Last weekend I ran a map workshop for children at Ledbury Poetry Festival, staying on afterwards to experience some of the Festival‘s delights and surprises, as well as explore a bit. After my saturday workshop I managed to catch the last performance of Fair Field late that evening in medieval St Katherine’s Hall.
The play involved the search for Truth and a lively struggle between good and evil accompanied by smoke – it set off a fire alarm – and members of the Strange and Ancient Instruments Society. At one point a dancing Devil wearing a golden suit burst through a door. He sidled up to me, gave me a kiss and asked if I’d like room service later on? Gosh.
The next day I saw people going in to the same hall and followed them in. Was it more theatre? Priests with bushy beards and tall hats dispensed clouds of incense, and blessings. Not another play but the Romanian Orthodox Church holding a special sunday service. “We’re celebrating our saints, our protectors,” a smiling woman in an embroidered skirt told me. Where else could one be kissed by the Devil one day and blessed by a bishop the next?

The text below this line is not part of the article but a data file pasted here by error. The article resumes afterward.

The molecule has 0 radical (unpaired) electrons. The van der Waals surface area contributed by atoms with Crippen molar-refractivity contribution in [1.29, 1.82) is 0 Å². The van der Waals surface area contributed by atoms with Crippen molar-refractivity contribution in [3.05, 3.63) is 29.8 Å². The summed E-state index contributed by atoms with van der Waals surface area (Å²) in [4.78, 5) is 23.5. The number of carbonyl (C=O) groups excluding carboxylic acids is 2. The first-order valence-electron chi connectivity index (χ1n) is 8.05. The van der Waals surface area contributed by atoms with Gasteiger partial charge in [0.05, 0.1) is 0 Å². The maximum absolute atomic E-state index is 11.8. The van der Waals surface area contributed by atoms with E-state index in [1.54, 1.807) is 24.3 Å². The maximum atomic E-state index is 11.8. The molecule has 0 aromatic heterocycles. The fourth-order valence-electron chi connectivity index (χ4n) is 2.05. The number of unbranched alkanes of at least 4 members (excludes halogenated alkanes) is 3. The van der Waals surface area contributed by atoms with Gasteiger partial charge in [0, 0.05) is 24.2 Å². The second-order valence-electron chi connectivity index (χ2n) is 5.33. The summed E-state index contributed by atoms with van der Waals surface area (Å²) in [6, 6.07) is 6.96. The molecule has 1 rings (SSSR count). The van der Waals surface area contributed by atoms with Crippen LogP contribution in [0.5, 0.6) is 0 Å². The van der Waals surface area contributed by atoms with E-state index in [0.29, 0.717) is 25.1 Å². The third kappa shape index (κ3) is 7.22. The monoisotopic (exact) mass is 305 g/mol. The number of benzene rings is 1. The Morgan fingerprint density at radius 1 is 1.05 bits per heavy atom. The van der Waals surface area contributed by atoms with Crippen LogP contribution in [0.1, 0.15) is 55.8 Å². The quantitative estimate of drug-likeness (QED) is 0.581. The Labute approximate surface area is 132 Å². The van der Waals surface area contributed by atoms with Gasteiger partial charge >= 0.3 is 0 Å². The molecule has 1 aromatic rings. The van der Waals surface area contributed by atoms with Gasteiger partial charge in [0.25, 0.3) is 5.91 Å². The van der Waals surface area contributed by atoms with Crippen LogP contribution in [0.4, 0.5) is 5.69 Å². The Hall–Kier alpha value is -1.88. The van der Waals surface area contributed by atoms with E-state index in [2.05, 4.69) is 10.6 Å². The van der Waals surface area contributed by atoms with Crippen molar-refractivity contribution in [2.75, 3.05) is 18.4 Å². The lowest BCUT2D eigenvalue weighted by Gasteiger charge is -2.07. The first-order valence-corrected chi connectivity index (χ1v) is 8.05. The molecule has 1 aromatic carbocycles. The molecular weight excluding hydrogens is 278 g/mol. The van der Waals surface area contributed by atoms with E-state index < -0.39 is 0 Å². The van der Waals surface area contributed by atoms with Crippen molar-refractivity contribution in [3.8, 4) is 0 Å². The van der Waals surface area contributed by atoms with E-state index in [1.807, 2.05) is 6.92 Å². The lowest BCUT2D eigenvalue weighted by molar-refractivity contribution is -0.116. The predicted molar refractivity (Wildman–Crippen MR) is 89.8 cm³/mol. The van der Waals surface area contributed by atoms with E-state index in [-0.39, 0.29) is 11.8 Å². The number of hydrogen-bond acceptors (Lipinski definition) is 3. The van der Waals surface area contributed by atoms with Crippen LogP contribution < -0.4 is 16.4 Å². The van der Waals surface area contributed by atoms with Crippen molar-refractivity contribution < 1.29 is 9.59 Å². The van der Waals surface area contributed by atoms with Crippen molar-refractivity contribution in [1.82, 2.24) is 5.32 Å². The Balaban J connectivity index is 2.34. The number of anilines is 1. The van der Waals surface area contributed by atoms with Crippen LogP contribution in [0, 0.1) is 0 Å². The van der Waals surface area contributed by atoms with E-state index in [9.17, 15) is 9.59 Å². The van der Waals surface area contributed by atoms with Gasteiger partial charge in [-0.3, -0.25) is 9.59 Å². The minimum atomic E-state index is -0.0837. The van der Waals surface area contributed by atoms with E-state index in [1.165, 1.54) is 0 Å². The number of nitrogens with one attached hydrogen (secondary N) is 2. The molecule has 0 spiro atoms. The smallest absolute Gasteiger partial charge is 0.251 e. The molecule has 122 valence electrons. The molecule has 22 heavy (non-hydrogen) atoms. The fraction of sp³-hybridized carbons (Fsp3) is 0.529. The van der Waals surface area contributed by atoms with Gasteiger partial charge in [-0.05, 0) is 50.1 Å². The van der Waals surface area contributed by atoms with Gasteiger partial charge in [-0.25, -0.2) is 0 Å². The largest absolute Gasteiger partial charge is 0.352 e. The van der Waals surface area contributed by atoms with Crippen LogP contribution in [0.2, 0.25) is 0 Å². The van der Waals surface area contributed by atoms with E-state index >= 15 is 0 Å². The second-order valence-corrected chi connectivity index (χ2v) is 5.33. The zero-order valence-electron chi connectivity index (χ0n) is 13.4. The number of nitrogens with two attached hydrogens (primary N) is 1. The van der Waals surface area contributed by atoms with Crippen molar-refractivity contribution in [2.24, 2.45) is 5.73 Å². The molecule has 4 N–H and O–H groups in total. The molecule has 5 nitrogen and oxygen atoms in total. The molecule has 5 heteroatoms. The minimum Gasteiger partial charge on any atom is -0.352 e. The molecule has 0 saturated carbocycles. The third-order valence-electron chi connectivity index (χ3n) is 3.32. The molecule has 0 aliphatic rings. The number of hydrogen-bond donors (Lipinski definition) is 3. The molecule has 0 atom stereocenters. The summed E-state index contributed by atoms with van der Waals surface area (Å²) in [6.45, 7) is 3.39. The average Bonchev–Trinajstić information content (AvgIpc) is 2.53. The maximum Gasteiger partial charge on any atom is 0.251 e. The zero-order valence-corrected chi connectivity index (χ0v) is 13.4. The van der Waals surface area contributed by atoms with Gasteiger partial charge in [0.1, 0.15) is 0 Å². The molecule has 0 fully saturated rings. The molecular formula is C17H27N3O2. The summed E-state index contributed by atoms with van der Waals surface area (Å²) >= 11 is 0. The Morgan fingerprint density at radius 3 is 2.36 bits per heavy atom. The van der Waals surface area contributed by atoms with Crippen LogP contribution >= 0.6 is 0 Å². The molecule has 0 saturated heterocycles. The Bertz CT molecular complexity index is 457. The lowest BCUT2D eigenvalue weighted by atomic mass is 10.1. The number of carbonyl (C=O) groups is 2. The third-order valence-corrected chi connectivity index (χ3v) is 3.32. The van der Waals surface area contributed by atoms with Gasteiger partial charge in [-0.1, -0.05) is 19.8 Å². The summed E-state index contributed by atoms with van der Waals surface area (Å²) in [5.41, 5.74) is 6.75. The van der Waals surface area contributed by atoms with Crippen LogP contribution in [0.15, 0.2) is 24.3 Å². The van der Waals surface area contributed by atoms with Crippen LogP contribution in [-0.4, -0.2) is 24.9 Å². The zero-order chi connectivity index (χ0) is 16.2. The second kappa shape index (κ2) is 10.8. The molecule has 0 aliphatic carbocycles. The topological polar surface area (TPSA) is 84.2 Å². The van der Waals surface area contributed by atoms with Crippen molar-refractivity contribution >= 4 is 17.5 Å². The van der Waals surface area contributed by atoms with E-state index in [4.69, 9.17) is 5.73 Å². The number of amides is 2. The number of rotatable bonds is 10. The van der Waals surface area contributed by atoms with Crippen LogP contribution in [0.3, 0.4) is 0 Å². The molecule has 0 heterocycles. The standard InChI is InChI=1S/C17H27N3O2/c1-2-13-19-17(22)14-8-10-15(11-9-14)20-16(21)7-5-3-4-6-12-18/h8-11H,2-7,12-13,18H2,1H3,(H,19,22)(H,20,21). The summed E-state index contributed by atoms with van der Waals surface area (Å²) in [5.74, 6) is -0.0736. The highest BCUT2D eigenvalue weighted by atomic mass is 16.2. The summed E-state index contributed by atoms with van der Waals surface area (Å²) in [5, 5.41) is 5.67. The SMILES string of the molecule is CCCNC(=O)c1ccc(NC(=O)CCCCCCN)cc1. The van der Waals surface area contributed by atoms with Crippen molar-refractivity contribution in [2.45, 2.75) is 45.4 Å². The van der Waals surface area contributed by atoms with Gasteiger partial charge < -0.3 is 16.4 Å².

Ledbury is in orchard country, with the humped backs of the Malvern hills lying to the north east. The town has ancient black and white buildings leaning together companionably, which I thought were all Tudor, but “I think you’ll find they’re Jacobean!” a local man corrected me sternly.
Poets Elizabeth Barrett Browning lived nearby and John Masefield lived in the town, which has its own gunsmith, a rare breeds butcher, an equestrian agent, Mrs Muffin’s Tea Shop, a fine church and a printer called Tilley. The ornate printing presses, racks of type and scent of printing ink there brought back memories of my early days at art college.
Kind people at the poets’ hospitality room gave me cups of tea, and I was able to refuel there from time to time on sandwiches, crisps, fruit and chats with poets. Curious about an ambulance parked by the town centre, I discovered the fantastic Emergency Poet and her assistant Nurse Verse.
Photo from Emergency Poet’s website
After a short consultation – my lying down in the open ambulance caused one or two looks from passers-by – the Emergency Poet prescribed me a couple of poems. What a brilliant idea, poetry for all conditions …